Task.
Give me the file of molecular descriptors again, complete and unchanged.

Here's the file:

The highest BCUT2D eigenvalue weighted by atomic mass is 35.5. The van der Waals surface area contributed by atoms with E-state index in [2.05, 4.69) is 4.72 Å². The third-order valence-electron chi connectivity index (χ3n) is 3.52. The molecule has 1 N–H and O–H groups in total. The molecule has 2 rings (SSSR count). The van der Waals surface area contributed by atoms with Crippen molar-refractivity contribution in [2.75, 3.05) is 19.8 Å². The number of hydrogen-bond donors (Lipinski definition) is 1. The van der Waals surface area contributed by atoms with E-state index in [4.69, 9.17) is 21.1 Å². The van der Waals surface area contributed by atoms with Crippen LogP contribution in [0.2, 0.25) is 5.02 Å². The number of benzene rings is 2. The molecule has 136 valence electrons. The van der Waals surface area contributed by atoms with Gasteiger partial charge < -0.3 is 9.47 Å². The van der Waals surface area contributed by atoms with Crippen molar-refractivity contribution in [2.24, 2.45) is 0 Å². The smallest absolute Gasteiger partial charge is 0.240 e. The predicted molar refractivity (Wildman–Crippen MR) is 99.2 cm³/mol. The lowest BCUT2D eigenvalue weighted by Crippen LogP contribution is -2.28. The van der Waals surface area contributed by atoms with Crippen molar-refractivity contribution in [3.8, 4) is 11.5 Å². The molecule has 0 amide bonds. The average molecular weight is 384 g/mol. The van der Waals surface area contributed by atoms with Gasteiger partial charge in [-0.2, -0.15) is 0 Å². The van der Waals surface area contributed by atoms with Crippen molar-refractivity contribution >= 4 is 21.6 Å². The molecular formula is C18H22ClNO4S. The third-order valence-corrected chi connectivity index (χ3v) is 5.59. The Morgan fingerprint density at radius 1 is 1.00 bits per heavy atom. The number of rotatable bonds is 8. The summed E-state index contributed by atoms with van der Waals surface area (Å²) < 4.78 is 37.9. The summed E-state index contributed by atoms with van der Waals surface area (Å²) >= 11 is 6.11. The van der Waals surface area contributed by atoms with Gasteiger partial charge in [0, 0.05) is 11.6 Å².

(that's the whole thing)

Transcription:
The highest BCUT2D eigenvalue weighted by atomic mass is 35.5. The van der Waals surface area contributed by atoms with E-state index in [2.05, 4.69) is 4.72 Å². The third-order valence-electron chi connectivity index (χ3n) is 3.52. The molecule has 1 N–H and O–H groups in total. The molecule has 2 rings (SSSR count). The van der Waals surface area contributed by atoms with Crippen molar-refractivity contribution in [2.75, 3.05) is 19.8 Å². The number of hydrogen-bond donors (Lipinski definition) is 1. The van der Waals surface area contributed by atoms with E-state index in [4.69, 9.17) is 21.1 Å². The van der Waals surface area contributed by atoms with Crippen LogP contribution in [0.2, 0.25) is 5.02 Å². The number of benzene rings is 2. The molecule has 136 valence electrons. The van der Waals surface area contributed by atoms with Gasteiger partial charge < -0.3 is 9.47 Å². The van der Waals surface area contributed by atoms with Crippen molar-refractivity contribution in [2.24, 2.45) is 0 Å². The smallest absolute Gasteiger partial charge is 0.240 e. The predicted molar refractivity (Wildman–Crippen MR) is 99.2 cm³/mol. The lowest BCUT2D eigenvalue weighted by Crippen LogP contribution is -2.28. The van der Waals surface area contributed by atoms with Crippen molar-refractivity contribution in [3.8, 4) is 11.5 Å². The molecule has 0 amide bonds. The average molecular weight is 384 g/mol. The van der Waals surface area contributed by atoms with Gasteiger partial charge in [-0.2, -0.15) is 0 Å². The van der Waals surface area contributed by atoms with Crippen molar-refractivity contribution >= 4 is 21.6 Å². The molecular formula is C18H22ClNO4S. The third-order valence-corrected chi connectivity index (χ3v) is 5.59. The Morgan fingerprint density at radius 1 is 1.00 bits per heavy atom. The number of rotatable bonds is 8. The summed E-state index contributed by atoms with van der Waals surface area (Å²) < 4.78 is 37.9. The summed E-state index contributed by atoms with van der Waals surface area (Å²) >= 11 is 6.11. The van der Waals surface area contributed by atoms with Gasteiger partial charge in [0, 0.05) is 11.6 Å².